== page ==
‘It’s fascinating to see how communities adjust to very adverse conditions’

An interview with Franz Fayot, Luxembourg minister for development cooperation and humanitarian affairs, following his two-day trip to remote chars in the north

by Friendship News Desk
May 3, 2023

Franz Fayot, Luxembourg Minister for Development Cooperation and Humanitarian Affairs, led an 11-member delegation from his ministry to the riverine sandbar islands (chars) in Gaibandha and Kurigram districts on April 28 and 29, 2023. Luxembourg has been providing substantial support to Friendship’s programs in those areas over the last 15 years.

During the two-day visit, the delegation visited various Friendship programmes including a floating hospital, the Persons with Disabilities (PWD) project, primary and secondary Friendship schools, agriculture and rural electrification projects, disaster preparedness programmes, etc., all while interacting with the char communities and beneficiaries of each intervention.

We interviewed the minister at the end of his visit to take his insights on the present circumstances of marginalised char communities and what more could be done to improve their lives in the future.

Franz Faynot with Tawhid, a young boy from Batikhamari, Gaibandha during his visit to the chars. ©Friendship

Q1. What takeaways do you have from your trip to Bangladesh and what insights have you gained?

A: First of all, it’s a beautiful country with a great landscape and very warm people. I’m very impressed by the warmth and kindness shown by the people here. The country is facing a lot of challenges and is at the forefront of the global climate crisis. It is a very special country with a lot of deltas and it copes remarkably well with challenges and the people are very resilient.   

Q2. What are your insights about the chars and the circumstances faced by the marginalised people living on these remote islands?

A: From the chars I have visited and the wonderful Friendship projects here, I understand there is a very complicated context in these nomadic islands that appear one season and disappear in the next one. So, it’s fascinating to see how these people live in the rivers with a culture built around boats and how communities adjust to very adverse conditions. And also again, the landscape is spectacular with a lot of water with people living around the waters. Furthermore, people have to cope and be resilient in the face of the changing environment they live in.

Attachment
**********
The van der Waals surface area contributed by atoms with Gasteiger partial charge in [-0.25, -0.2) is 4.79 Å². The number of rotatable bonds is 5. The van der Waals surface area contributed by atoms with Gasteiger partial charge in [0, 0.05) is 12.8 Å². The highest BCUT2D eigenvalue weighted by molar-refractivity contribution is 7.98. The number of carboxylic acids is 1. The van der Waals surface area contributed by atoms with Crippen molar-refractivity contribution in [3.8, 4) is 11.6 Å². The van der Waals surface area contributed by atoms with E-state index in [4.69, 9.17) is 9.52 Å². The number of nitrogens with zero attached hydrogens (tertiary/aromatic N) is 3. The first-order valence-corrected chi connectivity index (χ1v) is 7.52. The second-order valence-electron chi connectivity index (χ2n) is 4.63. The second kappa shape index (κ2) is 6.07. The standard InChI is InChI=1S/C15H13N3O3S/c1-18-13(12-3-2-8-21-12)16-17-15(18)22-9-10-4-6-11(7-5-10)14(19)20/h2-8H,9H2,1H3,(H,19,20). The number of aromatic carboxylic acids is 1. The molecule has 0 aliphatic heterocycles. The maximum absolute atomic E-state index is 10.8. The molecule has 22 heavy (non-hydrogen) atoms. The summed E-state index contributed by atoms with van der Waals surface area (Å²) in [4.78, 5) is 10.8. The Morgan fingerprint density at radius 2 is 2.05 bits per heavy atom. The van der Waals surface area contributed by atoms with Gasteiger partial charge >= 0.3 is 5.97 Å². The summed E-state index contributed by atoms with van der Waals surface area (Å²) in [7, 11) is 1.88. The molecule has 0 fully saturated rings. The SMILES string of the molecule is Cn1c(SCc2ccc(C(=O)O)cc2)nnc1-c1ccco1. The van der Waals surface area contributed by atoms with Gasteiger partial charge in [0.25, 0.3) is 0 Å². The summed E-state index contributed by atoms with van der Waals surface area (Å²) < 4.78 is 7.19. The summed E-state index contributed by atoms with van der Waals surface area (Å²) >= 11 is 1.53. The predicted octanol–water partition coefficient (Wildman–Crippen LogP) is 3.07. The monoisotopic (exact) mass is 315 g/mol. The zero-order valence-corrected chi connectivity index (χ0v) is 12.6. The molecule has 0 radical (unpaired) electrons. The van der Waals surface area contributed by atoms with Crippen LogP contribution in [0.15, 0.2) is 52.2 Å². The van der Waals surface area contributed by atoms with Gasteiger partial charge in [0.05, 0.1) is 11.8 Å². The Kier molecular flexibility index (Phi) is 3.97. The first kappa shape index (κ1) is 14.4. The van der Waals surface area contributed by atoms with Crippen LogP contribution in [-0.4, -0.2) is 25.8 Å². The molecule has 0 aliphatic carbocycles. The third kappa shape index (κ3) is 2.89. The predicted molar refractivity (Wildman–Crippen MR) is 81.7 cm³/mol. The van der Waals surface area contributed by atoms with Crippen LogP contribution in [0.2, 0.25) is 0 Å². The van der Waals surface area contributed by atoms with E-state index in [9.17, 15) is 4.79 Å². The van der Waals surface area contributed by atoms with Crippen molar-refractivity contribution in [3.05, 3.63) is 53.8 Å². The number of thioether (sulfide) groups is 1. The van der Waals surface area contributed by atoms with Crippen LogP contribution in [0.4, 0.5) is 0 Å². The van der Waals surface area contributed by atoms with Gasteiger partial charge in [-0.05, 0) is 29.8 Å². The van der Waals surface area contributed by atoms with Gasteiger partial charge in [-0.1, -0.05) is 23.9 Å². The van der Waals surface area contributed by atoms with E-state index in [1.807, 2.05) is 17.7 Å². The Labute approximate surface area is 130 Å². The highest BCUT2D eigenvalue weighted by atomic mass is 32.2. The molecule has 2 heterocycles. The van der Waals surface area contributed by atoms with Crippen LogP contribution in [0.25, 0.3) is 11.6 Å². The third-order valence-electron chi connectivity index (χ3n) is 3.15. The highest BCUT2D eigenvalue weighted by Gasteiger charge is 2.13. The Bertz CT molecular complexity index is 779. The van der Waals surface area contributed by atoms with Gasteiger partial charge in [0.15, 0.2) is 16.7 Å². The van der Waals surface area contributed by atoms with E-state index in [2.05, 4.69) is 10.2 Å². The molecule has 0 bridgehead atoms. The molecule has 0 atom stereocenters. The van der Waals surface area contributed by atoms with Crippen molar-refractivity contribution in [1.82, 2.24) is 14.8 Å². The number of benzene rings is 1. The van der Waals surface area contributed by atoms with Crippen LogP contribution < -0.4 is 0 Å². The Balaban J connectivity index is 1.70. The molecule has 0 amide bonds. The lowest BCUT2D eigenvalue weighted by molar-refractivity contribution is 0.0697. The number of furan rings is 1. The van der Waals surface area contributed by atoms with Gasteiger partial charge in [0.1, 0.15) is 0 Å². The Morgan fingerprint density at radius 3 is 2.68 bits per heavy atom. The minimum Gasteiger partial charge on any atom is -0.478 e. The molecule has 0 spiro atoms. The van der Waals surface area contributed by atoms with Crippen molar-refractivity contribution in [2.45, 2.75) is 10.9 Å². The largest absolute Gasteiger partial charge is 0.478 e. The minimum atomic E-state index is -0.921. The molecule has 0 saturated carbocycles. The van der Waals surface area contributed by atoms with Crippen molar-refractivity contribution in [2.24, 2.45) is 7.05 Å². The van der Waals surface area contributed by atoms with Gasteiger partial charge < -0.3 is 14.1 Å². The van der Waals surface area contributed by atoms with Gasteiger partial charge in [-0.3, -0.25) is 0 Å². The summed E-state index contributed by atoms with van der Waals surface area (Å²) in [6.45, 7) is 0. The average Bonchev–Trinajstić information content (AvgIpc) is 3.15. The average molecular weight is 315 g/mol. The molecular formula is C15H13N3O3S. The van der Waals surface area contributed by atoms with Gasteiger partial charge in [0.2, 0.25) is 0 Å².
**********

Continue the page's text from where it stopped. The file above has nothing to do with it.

Q3. Luxembourg has been a great friend of Friendship; how do you think Friendship works for these communities?

A: I think Friendship is doing a wonderful job. They are trying to understand the needs of these communities. Nobody before them went there 20 years ago and to understand how the people live here in the chars. Furthermore, they are coming up with solutions to improve livelihoods, take people out of poverty and make people more resilient in the face of floods in particular, when the water is coming back and land disappearing. They have other impactful initiatives on education and health, of course with the floating hospital we are sponsoring. I am impressed by how impactful and relevant their work is and how the communities are involved deeply in these works.

For example, in the school that I’m in right now, most of the teachers are from the communities and have been taught how to teach these kids. They are doing this with dedication and devotion and that is very exceptional.

Q4. Do you see new areas of cooperation between the Luxembourg government and Friendship in the future?

A: There are always new ideas, Friendship is full of ideas. We are working on the next framework agreement for another four years. This work is now in process, and it will identify new projects and I’m sure there are many things Friendship can come up with that we can be a partner of.

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